Director: Choi Dong-hoon
Cast: Gianna Jun, Ha Jung-woo, Lee Jung-jae, Oh Dal-soo, Cho Jin-woong, Choi Deok-moon
Runtime: 2 hrs 20 mins
Rating: NC-16 (Violence)
Released By: Golden Village Pictures
Opening Day: 17 September 2015
Synopsis: Snipers. Marksmen. Hired guns. Double agents. A group of exiled rebels are planning a hit on an Army Commander in Japanese-occupied Korea, but the only killer for the job is in prison. Now, the Resistance must devise a jailbreak, break out a hitman... and discover which of them is a traitor.
Choi Dong-hoon’s Assassination is yet another star-studded follow-up to his immensely entertaining heist blockbuster, The Thieves. This time round instead of a fancy contemporary title, Choi turned his attention on a period thriller and the action is shifted to 1933 Gyeongseongduring the Japanese occupation of Korea.
The gist of Assassination without the need for a spoiler warning tag focused on a mission to kill a ruthless Japanese General Kawaguchi and his equally ruthless Korean business tycoon alliance, Kang In-gook. The leader of the exiled Provisional Government of the Republic of Korea, Yem (Lee Jeong-jae) is tasked to form a motley crew to take down the targets. Sniper also the Captain of the trio, Ahn Ok-yun (Gianna Jun), explosives specialist Duk-sam (Choi Duk-moon) and ‘Big Gun’ (Cho Jin-woong) are thus assigned to travel to Korea from Shanghai to carry out the mission.
The setup is actually pretty easy to follow at least for the second hour or so but unfortunately, helmer Choi who also co-wrote the story stuffed the first 60 minutes with too many characters, an unnecessary time jump (switching between 1911 to 1945 and back to 1933) and subplots that you probably need a notebook to jot down the little details. Besides the three protagonists, there’s also a hired killer dubbed Hawaii Pistol (Ha Jung-woo) and his cigar-chomping associate, Old Man (Oh Dal-su) that is being hired to eliminate the trio. Are the duo another bunch of exiled independence fighters or are they simply opportunity seekers? And how trustworthy is our highly praised resistance fighter Yem?
Apart from the above-mentioned flaws, Choi keeps everything moving at a breezy pace and he knows how to up the tension as the minute passes. There are plenty of plot twists ranging from dubious character motivations to double-crossing etc. Without revealing further, there’s even an emotional turmoil for Gianna Jun’s character just when you thought the movie had reached its climax.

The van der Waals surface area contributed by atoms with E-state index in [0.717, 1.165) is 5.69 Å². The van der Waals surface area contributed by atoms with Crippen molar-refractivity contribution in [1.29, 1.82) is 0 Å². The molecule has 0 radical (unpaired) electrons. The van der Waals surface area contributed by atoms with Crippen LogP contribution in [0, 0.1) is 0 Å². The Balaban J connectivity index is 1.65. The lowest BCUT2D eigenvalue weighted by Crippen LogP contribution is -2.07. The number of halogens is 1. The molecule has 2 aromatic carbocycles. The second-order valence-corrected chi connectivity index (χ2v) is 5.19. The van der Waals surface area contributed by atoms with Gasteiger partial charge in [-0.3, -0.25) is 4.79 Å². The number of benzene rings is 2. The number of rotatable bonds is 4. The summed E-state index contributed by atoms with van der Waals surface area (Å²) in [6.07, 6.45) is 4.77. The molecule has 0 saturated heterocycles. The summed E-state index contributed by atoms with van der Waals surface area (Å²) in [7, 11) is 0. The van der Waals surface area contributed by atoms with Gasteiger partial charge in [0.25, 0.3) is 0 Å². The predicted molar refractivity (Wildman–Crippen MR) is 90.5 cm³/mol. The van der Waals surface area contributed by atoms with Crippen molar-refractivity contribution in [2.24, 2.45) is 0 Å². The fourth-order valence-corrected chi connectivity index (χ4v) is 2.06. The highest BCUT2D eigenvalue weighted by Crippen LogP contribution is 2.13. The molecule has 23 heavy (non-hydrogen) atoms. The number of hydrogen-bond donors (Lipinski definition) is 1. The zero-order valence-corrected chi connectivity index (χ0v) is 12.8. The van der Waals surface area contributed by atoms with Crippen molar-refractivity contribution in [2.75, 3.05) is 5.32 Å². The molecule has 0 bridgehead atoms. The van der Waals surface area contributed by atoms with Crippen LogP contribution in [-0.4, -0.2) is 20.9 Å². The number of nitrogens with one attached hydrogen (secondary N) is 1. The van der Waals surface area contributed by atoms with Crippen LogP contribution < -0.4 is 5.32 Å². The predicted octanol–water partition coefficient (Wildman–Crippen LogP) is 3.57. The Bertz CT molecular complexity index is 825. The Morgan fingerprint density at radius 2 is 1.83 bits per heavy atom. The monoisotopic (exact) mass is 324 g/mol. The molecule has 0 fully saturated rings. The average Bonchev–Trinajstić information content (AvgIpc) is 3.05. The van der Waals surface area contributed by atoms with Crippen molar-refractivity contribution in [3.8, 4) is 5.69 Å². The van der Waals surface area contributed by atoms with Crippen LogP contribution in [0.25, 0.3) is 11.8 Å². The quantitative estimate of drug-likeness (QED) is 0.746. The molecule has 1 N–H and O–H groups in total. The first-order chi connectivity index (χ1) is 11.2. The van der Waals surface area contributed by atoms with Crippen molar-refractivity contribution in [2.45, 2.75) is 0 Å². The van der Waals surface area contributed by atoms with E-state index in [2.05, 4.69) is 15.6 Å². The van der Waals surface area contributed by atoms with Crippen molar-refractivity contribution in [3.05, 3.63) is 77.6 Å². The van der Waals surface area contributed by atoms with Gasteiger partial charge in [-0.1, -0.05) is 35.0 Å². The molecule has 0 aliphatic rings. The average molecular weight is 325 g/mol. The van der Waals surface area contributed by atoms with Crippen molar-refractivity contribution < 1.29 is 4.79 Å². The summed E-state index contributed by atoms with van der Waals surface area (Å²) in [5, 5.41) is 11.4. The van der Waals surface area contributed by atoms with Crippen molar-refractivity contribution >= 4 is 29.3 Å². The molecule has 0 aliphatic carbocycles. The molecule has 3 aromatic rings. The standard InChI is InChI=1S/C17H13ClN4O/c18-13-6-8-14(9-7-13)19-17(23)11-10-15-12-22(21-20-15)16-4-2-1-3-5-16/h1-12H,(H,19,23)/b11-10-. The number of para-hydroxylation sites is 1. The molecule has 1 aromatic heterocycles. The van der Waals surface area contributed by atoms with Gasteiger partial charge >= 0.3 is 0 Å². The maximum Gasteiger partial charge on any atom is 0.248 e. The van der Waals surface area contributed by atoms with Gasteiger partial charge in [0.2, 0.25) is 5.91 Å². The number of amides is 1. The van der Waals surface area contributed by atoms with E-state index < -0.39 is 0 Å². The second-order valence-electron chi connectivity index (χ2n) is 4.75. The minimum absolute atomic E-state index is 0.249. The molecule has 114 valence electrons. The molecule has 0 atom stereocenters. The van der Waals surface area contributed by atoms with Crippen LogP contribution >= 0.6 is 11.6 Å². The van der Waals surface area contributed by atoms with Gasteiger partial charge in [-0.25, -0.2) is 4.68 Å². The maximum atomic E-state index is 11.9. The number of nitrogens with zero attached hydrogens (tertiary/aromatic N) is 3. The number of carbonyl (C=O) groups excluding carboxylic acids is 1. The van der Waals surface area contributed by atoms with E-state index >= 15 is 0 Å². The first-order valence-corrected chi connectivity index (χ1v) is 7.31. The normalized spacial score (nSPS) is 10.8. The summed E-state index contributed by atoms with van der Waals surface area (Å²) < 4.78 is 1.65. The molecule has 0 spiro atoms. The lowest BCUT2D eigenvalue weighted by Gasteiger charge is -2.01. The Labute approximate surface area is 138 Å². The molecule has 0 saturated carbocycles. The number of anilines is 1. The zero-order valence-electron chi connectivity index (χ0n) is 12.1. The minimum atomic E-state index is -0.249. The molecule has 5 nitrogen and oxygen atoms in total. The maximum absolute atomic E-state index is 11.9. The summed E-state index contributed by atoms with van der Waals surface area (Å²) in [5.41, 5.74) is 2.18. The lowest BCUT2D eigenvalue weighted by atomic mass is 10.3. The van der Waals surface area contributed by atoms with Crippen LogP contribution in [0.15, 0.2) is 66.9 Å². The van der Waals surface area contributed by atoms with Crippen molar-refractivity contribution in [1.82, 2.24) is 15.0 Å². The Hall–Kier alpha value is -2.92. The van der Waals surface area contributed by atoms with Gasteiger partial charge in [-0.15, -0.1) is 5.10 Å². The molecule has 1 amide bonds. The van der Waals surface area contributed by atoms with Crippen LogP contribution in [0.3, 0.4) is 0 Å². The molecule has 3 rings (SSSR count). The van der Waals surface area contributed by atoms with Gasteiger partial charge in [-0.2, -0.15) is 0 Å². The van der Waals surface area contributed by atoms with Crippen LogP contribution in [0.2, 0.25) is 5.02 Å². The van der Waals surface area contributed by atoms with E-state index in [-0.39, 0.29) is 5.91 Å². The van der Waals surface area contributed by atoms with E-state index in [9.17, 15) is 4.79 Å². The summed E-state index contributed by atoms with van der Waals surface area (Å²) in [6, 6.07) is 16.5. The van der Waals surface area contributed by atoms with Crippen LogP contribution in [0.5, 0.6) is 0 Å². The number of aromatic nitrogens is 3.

Clearly, Assassination is blessed with a handsome budget. From the neatly dressed sets of Shanghai Film Studio (featured famously in movies such as Lust Caution to Kungfu Hustle) to a gigantic built set in Korea, production and costume design is never an issue here. On top of it, Choi delivered many heart-pounding action sequences that will make Hong Kong action maestro John Woo proud. A standout sequence definitely belonged to Jun’s balletic display of gunplay while jumping from one rooftop to another. The final sequence taking place in a grand departmental store which featured more explosions and gunfire is yet another technical achievement.
Despite being an all-so serious historical piece that proudly wear patriotism on its sleeves, Choi never forgets to inject some humor to it. Duk-sam, ‘Big Gun’ and Old Man are mainly the few colourful characters that constantly keep the audience tickling with their wry dose of humour (anyone keen on why pigs are castrated?). Coming off from the success of her hit TV drama serial My Love from the Star, Gianna Jun has an incredible star presence playing a character with a tragic past. This explains why she is tasked to carry the movie on her shoulder. Though she has very little screentime opposite her co-star from The Thieves, Lee Jeong-jae, the latter did a respectable job playing a character you loved to hate while Ha Jung-woo’s character is too thinly written and hardly memorable.
The topic of resistance fighters rallying against the notorious Japanese army in the World World II era hardly qualifies as new. But Choi Dong-hoon’s bullets filled espionage action thriller will keep you all tensed, entertained and clamouring for more.
(Undeniably the must watch Korea movie of the year!)
Review by Linus Tee